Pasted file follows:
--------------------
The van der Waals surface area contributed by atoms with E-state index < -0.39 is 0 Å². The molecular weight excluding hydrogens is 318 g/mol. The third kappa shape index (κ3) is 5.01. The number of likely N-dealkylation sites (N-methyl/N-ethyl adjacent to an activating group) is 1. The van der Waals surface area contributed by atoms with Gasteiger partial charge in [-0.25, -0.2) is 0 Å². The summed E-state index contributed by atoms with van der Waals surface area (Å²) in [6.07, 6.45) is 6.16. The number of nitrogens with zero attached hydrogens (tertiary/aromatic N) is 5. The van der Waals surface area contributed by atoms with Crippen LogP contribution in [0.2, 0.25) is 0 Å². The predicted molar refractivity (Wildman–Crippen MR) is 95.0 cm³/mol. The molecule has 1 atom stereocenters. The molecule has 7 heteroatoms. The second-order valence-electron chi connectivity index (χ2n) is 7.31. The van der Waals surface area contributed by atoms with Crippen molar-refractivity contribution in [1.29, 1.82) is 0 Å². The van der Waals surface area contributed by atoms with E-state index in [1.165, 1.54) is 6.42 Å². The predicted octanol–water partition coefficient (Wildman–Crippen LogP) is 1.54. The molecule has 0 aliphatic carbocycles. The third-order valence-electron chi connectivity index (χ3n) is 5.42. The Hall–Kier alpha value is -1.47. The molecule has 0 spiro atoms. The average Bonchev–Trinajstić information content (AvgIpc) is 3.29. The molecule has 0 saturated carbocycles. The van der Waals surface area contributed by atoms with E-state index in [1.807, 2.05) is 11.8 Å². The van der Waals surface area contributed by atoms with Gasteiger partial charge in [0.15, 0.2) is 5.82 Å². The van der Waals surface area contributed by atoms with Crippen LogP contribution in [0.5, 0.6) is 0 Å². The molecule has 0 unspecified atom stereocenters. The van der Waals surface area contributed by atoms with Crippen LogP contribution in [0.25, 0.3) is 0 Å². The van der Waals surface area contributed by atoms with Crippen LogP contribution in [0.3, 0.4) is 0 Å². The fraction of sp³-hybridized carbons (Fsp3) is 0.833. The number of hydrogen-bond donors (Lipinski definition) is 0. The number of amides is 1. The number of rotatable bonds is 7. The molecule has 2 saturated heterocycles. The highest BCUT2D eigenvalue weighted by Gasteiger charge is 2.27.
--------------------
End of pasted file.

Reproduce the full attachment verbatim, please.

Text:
The van der Waals surface area contributed by atoms with E-state index < -0.39 is 0 Å². The molecular weight excluding hydrogens is 318 g/mol. The third kappa shape index (κ3) is 5.01. The number of likely N-dealkylation sites (N-methyl/N-ethyl adjacent to an activating group) is 1. The van der Waals surface area contributed by atoms with Gasteiger partial charge in [-0.25, -0.2) is 0 Å². The summed E-state index contributed by atoms with van der Waals surface area (Å²) in [6.07, 6.45) is 6.16. The number of nitrogens with zero attached hydrogens (tertiary/aromatic N) is 5. The van der Waals surface area contributed by atoms with Crippen LogP contribution in [0.2, 0.25) is 0 Å². The predicted molar refractivity (Wildman–Crippen MR) is 95.0 cm³/mol. The molecule has 1 atom stereocenters. The molecule has 7 heteroatoms. The second-order valence-electron chi connectivity index (χ2n) is 7.31. The van der Waals surface area contributed by atoms with Crippen molar-refractivity contribution in [1.29, 1.82) is 0 Å². The van der Waals surface area contributed by atoms with E-state index in [1.165, 1.54) is 6.42 Å². The predicted octanol–water partition coefficient (Wildman–Crippen LogP) is 1.54. The molecule has 0 aliphatic carbocycles. The third-order valence-electron chi connectivity index (χ3n) is 5.42. The Hall–Kier alpha value is -1.47. The molecule has 0 spiro atoms. The average Bonchev–Trinajstić information content (AvgIpc) is 3.29. The molecule has 0 saturated carbocycles. The van der Waals surface area contributed by atoms with E-state index in [1.807, 2.05) is 11.8 Å². The van der Waals surface area contributed by atoms with Gasteiger partial charge in [0.15, 0.2) is 5.82 Å². The van der Waals surface area contributed by atoms with Crippen LogP contribution in [0.5, 0.6) is 0 Å². The molecule has 0 unspecified atom stereocenters. The van der Waals surface area contributed by atoms with Crippen LogP contribution in [0.25, 0.3) is 0 Å². The van der Waals surface area contributed by atoms with Crippen LogP contribution in [0.3, 0.4) is 0 Å². The fraction of sp³-hybridized carbons (Fsp3) is 0.833. The number of hydrogen-bond donors (Lipinski definition) is 0. The number of amides is 1. The number of rotatable bonds is 7. The molecule has 2 saturated heterocycles. The highest BCUT2D eigenvalue weighted by Gasteiger charge is 2.27.